What kind of wood was used to make the outer coffin of Kamwese?
We aren't sure, most wooden coffins were made from Sycamore or Acacia. Wood was fairly rare and expensive in Egypt. Due to the climate, and the amount of water that timber trees require; most wood would need to be imported. It may seem like most things in Ancient Egypt were made of stone, but this is largely untrue, furniture and baskets and many other things made from wood and plants simply didn't survive as well as things made from stone.
Why is the Eye of Horus painted on the side of coffins?
The Eye of Horus or wedjat-eye was a symbol of health, rejuvenation, and prosperity to the Ancient Egyptians. These concepts were also very important to the deceased on their journey to the afterlife which is why you see some many of them on funerary objects like sarcophagi.
What is this?
That's a painting of the goddess Isis. Her pose indicates that she is protecting something, in this case the mummy of a man named Kamwese.
Is there anything you can tell me about this?
Of course! This coffin belonged to Kamwese, who lived in Ancient Egypt over two thousand years ago! It was made of wood, which would have been a rather expensive material at the time, as it would have had to be imported.
The symbols on the coffin are associated with protection and meant to help the deceased's transition into the afterlife. The word for coffin in Ancient Egypt was the same word as "egg," so it really was an object to help in the birth into the afterlife. If you can spot the eye on the side, that's a very cool symbol and one you might see while walking around the rest of the galleries. It's called a "wedjat-eye" and is a symbol for health and prosperity.
Yes! That's it.
Who was Kamwese?
So it looks like the coffin doesn't say who Kamwese was, so we unfortunately don't know. It is likely that he lived in Thebes. Based on comparison to other coffins and inscriptions, he probably did not have an important title or work government like many of our mummies did, but he clearly had enough money to commission a beautiful coffin!
Could the eye on this sarcophagus be a representation of time (the omnipotent entity that defies mortality)?
That is called a Wedjat and is the eye of Horus. In Egyptian mythology, the eye of Horus was magically restored following damage inflicted by his uncle Seth. It symbolized health, rejuvenation, and prosperity.
However, in this context, on a sarcophagus, the eye can be interpreted as allowing the deceased to see out or even keeping watch.
Tell me more.
This wooden coffin is in the shape of a shrine. Kamwese likely saved up for a long time to afford this coffin. Based on the inscriptions, it does not appear that he held any titles suggesting he had to work hard to make his money. His coffin is adorned with gods (the sons of Horus, Isis, and Nephthys) to mourn and protect him in death.
How did they make the coffins?
The Wooden Coffin of Kamwese in the Mummy Chamber was made out of wood.
The wood itself would have been have been cut to size from local or imported trees, sanded to create a smooth surface for painting, and carved with any designs like the niched base of Kamwese's coffin.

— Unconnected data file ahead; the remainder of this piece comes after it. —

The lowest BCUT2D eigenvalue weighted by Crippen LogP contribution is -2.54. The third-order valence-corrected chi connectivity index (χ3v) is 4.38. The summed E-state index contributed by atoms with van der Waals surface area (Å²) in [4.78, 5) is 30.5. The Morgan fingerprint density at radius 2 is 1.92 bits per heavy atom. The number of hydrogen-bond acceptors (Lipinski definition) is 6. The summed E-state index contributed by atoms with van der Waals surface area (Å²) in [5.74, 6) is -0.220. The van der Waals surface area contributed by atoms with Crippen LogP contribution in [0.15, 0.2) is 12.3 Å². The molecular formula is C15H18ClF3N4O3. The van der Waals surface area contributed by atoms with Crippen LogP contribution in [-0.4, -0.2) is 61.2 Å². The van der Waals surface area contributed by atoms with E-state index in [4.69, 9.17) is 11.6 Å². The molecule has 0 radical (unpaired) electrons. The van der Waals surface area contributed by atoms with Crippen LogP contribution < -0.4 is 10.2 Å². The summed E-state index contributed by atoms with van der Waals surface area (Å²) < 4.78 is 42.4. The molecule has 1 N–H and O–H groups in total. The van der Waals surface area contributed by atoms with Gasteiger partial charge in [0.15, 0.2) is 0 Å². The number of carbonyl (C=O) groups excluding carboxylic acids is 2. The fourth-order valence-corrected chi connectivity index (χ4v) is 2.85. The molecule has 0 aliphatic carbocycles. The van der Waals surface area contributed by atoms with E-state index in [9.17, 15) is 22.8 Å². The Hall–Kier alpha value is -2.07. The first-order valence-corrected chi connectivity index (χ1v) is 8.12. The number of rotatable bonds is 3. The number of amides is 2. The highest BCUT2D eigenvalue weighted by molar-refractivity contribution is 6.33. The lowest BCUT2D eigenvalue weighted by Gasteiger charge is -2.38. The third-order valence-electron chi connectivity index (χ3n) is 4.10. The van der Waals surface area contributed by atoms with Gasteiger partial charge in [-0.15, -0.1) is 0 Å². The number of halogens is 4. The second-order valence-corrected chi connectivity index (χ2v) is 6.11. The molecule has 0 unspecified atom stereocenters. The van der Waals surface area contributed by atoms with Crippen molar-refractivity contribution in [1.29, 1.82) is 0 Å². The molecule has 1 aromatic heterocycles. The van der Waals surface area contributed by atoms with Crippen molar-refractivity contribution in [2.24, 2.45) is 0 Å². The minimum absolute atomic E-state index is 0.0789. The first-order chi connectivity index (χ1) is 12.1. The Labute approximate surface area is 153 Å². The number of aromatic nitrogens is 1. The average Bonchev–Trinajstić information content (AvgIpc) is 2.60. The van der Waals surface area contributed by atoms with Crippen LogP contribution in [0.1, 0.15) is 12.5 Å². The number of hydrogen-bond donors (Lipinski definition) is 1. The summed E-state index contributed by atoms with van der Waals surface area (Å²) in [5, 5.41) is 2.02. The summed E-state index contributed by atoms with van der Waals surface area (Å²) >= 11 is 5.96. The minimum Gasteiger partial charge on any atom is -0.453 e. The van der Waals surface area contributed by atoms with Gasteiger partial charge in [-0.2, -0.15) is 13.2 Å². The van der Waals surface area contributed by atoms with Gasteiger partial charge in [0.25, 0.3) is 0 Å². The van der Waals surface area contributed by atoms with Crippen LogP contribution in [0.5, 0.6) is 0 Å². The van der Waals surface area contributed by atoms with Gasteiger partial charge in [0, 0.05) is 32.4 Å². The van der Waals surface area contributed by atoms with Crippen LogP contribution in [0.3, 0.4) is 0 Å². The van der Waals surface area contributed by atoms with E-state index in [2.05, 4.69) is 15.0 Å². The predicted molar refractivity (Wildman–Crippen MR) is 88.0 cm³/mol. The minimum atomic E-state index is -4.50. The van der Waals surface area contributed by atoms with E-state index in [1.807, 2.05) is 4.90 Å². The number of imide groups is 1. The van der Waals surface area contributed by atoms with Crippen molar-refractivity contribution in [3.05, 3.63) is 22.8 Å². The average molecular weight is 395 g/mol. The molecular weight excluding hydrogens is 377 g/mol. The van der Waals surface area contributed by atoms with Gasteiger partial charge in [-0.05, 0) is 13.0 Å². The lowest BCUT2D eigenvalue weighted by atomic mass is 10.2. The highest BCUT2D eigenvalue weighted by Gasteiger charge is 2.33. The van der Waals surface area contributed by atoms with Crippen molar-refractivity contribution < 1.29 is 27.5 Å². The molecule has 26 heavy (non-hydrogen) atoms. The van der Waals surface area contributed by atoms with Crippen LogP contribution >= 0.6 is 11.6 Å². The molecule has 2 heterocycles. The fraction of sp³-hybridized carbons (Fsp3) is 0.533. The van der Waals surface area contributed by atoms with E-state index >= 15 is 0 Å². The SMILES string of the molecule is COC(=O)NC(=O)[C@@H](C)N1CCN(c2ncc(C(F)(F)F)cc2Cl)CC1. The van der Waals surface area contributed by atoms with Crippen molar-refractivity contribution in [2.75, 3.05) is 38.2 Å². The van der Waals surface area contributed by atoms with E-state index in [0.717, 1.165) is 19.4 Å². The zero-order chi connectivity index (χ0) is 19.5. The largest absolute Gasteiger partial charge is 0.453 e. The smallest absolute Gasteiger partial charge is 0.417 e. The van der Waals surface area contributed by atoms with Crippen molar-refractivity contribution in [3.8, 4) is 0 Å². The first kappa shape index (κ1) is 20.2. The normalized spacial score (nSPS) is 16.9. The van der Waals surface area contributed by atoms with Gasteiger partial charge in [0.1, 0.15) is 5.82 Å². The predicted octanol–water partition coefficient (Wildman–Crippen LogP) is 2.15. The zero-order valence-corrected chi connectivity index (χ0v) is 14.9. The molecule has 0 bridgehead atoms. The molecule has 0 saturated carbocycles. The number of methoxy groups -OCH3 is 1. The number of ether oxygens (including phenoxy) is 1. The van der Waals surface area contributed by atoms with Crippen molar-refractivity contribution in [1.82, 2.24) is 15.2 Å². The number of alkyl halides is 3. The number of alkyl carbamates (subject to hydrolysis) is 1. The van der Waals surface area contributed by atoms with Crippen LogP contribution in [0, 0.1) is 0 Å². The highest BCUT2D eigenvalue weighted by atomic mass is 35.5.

The entire coffin would then covered with a layer of gesso and paint made from mineral pigments was used to further decorate the outside with hieroglyphic inscriptions and depictions of the deceased, and various gods.
Why does he have an animal head and a human body?
This jackal-headed man represents the god Anubis. The ancient Egyptians, very often, depicted their gods as humans with the heads of the animals they were associated with.
Anubis was the god of mummification and cemeteries and also aided on the journey to the afterlife. He was associated with jackals or desert dogs like those that live at the edge of the desert where the Egyptians bury their dead.
What is she doing?
This image represents the goddess Nephthys and she is mourning. Nephthys and her sister, Isis, who is depicted on the opposite end of this coffin, are considered the archetypal mourners. They were popular decoration for coffins because they ancient Egyptians wanted the sisters to mourn over themselves the way they mourned over the god Osiris.
Esta ataúd pertence a un hombre llamado Kamwese. No tenía un rango muy alto, por lo que probablemente tuvo que ahorrar dinero durante mucho tiempo para pagar este ataúd. La decoracion y la inscripcion habria ayudado al fallecido en su viaje al la vida después de la muerte.
Puedes ver en el lado largo Imesty, Anubis, Duamutef, y Thoth.
Anubis, con la cabeza de un perro, y Thoth, con la cabeza de un ibis, fueron particularmente importantes.
Could you please explain who these people are?
These are four Egyptian deities! Going from left to right, first you have Thoth, who is depicted as a man with the head of an ibis.
He is the god of wisdom, also associated with knowledge and writing! The curved, slender beak of the ibis resembles the scribes writing implement.
Next is Qebehsenuef, one of the four sons of Horus, he is the god of protection and of the West!
Next is Anubis, the jackal headed god. He was a protector of the dead associated with mummification, cemeteries and the journey to the afterlife.
Lastly is Hapy, another of the four sons of Horus, and the god of the inundation, or annual Nile flood.
My 7yr old wants to know why he has the face of an animal.
That's because he is an Egyptian god! Egyptian gods are often shown with animal heads. This one is Anubis, god of the mummification and protector of cemeteries! His animal is the jackal or desert dog because the ancient Egyptians buried their dead at the edge of the desert where the jackals lived.